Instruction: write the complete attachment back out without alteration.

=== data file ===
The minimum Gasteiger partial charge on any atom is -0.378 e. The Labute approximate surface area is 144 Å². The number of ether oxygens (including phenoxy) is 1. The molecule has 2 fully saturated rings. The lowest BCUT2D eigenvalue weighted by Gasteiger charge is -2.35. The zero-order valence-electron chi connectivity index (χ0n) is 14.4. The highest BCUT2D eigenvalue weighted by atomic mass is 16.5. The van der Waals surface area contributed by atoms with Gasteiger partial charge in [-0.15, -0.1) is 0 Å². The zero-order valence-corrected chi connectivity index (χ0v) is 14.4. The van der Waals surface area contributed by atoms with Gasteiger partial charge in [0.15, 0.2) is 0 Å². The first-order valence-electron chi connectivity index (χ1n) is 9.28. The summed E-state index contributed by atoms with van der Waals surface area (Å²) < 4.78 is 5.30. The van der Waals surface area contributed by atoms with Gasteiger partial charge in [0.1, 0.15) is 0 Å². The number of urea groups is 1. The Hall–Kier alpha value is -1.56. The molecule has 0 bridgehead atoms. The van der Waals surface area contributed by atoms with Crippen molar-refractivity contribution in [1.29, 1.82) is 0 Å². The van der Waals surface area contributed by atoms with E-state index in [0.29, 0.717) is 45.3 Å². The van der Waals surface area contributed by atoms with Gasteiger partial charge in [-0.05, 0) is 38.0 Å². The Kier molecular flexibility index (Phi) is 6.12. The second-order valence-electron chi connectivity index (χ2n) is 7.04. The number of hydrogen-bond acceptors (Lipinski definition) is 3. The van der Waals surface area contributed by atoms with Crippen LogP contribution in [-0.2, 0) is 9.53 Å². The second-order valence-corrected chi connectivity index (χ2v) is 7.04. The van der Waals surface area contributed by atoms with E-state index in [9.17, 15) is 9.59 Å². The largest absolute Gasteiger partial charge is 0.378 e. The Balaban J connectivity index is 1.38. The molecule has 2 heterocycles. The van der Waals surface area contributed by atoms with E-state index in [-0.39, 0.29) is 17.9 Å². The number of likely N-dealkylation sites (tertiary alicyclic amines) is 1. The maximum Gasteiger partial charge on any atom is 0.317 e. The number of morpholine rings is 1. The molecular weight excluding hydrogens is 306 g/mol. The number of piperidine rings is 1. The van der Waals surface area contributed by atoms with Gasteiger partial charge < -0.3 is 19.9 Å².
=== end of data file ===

The minimum Gasteiger partial charge on any atom is -0.378 e. The Labute approximate surface area is 144 Å². The number of ether oxygens (including phenoxy) is 1. The molecule has 2 fully saturated rings. The lowest BCUT2D eigenvalue weighted by Gasteiger charge is -2.35. The zero-order valence-electron chi connectivity index (χ0n) is 14.4. The highest BCUT2D eigenvalue weighted by atomic mass is 16.5. The van der Waals surface area contributed by atoms with Gasteiger partial charge in [-0.15, -0.1) is 0 Å². The zero-order valence-corrected chi connectivity index (χ0v) is 14.4. The van der Waals surface area contributed by atoms with Gasteiger partial charge in [0.15, 0.2) is 0 Å². The first-order valence-electron chi connectivity index (χ1n) is 9.28. The summed E-state index contributed by atoms with van der Waals surface area (Å²) < 4.78 is 5.30. The van der Waals surface area contributed by atoms with Gasteiger partial charge in [0.1, 0.15) is 0 Å². The number of urea groups is 1. The Hall–Kier alpha value is -1.56. The molecule has 0 bridgehead atoms. The van der Waals surface area contributed by atoms with Crippen molar-refractivity contribution in [1.29, 1.82) is 0 Å². The van der Waals surface area contributed by atoms with E-state index in [0.29, 0.717) is 45.3 Å². The van der Waals surface area contributed by atoms with Gasteiger partial charge in [-0.05, 0) is 38.0 Å². The Kier molecular flexibility index (Phi) is 6.12. The second-order valence-electron chi connectivity index (χ2n) is 7.04. The number of hydrogen-bond acceptors (Lipinski definition) is 3. The van der Waals surface area contributed by atoms with Crippen LogP contribution in [-0.2, 0) is 9.53 Å². The second-order valence-corrected chi connectivity index (χ2v) is 7.04. The van der Waals surface area contributed by atoms with E-state index in [9.17, 15) is 9.59 Å². The largest absolute Gasteiger partial charge is 0.378 e. The Balaban J connectivity index is 1.38. The molecule has 2 heterocycles. The van der Waals surface area contributed by atoms with E-state index in [-0.39, 0.29) is 17.9 Å². The number of likely N-dealkylation sites (tertiary alicyclic amines) is 1. The maximum Gasteiger partial charge on any atom is 0.317 e. The number of morpholine rings is 1. The molecular weight excluding hydrogens is 306 g/mol. The number of piperidine rings is 1. The van der Waals surface area contributed by atoms with Gasteiger partial charge < -0.3 is 19.9 Å².